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Friday, 15 May 1970

Mr N H Bowen (PARRAMATTA, NEW SOUTH WALES) -I did see the correspondence in the newspaper and the prior article as well as a statement by the President of the Students Representative Council suggesting that the Government had rejected completely out of hand a request for an increase in student representation. This is not quite a correct statement of the position. A large number of suggested amendments to the statute of the University were put forward to the Government by the Council of the University. I restrict my remarks to those dealing with student representation. In the result, the Government decided to bring before the Parliament amendments which would liberalise the conditions on which undergraduate students could go on to the Council, and to increase the representation. In particular it was decided to reduce the age of a person eligible to sit on the Council from 21 years, as it is at present, to 18 years and also to eliminate another existing requirement, namely, that a representative of the undergraduates should himself be a graduate. This will permit undergraduates to sit on the Council. It was decided also to increase the student representation by appointing the President of the Students Representative Council ex-officio to the Council of the University in addition to the existing elected member that the students have. This means that they would have 2 representatives.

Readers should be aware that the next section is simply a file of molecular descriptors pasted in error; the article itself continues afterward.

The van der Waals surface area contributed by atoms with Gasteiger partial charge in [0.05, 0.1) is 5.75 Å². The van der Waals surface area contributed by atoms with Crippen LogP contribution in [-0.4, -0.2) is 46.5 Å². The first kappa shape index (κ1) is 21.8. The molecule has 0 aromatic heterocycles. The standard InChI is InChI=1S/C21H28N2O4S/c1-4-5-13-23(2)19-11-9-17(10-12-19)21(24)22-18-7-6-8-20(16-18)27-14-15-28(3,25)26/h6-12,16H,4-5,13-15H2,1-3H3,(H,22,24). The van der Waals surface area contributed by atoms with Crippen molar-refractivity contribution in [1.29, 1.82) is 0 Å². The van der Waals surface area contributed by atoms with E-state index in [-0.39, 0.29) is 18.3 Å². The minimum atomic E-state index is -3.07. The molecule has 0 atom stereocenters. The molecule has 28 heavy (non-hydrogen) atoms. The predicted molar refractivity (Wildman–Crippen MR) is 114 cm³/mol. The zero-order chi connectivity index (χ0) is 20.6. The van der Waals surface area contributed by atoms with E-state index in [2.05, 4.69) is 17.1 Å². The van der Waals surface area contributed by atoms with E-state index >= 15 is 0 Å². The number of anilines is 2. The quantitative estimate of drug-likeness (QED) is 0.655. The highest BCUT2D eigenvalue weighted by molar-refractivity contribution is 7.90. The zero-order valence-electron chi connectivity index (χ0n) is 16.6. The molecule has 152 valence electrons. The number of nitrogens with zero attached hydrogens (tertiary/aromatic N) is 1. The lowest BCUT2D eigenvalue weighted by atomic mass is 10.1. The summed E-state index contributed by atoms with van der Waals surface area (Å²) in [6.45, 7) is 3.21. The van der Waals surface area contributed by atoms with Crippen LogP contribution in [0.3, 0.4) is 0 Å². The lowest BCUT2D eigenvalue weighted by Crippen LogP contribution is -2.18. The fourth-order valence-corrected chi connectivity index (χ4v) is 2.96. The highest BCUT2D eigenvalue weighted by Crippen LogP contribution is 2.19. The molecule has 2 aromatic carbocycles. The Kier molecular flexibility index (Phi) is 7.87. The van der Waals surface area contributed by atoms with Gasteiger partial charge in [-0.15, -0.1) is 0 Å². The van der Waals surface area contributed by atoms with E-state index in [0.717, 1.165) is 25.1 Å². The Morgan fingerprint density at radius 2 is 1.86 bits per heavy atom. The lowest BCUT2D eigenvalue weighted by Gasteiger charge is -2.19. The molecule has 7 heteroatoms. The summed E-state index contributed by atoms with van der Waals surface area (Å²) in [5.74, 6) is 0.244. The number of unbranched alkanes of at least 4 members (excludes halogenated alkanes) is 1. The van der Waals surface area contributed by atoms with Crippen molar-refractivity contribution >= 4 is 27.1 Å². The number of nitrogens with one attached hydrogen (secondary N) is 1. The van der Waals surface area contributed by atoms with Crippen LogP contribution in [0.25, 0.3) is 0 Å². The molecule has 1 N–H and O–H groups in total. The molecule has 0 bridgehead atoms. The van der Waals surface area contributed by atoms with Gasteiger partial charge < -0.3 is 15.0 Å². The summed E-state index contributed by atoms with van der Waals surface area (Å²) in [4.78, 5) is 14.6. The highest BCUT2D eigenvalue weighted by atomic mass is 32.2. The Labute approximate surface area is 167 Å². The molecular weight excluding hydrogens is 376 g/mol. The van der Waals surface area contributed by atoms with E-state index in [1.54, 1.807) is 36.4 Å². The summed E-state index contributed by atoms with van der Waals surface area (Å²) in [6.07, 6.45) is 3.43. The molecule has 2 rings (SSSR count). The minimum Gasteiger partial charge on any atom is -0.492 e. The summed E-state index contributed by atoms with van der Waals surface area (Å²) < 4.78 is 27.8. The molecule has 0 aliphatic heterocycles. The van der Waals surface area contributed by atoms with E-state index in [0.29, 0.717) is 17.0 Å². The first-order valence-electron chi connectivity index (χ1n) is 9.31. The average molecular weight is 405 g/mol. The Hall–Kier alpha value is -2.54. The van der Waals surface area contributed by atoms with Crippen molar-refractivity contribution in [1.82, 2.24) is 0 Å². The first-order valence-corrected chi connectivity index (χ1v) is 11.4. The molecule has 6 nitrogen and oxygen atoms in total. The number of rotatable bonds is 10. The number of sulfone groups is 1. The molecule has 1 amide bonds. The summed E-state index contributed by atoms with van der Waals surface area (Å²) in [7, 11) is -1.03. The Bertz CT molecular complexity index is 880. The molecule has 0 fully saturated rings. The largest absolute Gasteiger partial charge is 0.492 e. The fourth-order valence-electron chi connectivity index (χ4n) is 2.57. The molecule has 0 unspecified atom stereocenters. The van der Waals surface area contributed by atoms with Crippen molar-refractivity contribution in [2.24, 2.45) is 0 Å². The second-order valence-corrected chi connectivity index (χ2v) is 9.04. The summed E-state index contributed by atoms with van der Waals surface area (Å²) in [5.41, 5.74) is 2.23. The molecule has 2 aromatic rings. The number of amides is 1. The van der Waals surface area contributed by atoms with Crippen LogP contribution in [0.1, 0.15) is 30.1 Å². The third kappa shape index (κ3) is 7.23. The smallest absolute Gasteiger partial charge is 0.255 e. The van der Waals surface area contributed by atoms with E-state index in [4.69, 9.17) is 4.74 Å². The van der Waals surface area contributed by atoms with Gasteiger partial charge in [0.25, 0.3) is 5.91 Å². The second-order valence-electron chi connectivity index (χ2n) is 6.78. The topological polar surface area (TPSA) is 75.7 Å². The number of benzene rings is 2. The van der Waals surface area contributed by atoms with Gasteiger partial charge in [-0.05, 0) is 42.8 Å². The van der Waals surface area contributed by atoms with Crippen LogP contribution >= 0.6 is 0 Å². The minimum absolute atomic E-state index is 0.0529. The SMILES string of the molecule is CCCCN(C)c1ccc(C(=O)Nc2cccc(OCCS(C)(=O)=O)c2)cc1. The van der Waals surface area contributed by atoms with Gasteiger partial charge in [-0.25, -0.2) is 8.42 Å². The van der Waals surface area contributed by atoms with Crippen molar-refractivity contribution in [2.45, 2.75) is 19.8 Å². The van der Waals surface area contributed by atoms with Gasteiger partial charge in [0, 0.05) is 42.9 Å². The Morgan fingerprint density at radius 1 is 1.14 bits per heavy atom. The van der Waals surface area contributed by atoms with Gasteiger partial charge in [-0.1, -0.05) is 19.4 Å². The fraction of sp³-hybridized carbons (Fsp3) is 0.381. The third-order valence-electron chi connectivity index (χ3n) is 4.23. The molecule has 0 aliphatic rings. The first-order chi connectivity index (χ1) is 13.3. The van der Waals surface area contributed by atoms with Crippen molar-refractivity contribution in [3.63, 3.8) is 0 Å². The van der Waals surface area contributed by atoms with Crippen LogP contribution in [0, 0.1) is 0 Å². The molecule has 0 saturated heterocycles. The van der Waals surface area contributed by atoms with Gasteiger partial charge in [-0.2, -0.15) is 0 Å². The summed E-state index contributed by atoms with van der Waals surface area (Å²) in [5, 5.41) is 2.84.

It is true that in the recommendations of the Council there was a suggestion for a further elected member. This would have made a total of 3. That recommendation was not accepted by the Government. On the other hand, I would point out that in a Council which, if these amendments are accepted, will number 41 people there is no question of voting blocs or anything of that kind. I suggest that the strength of representation will depend upon the calibre and quality of the representatives of the undergraduates. I have no reason to suppose that they will not be very strongly and well represented.

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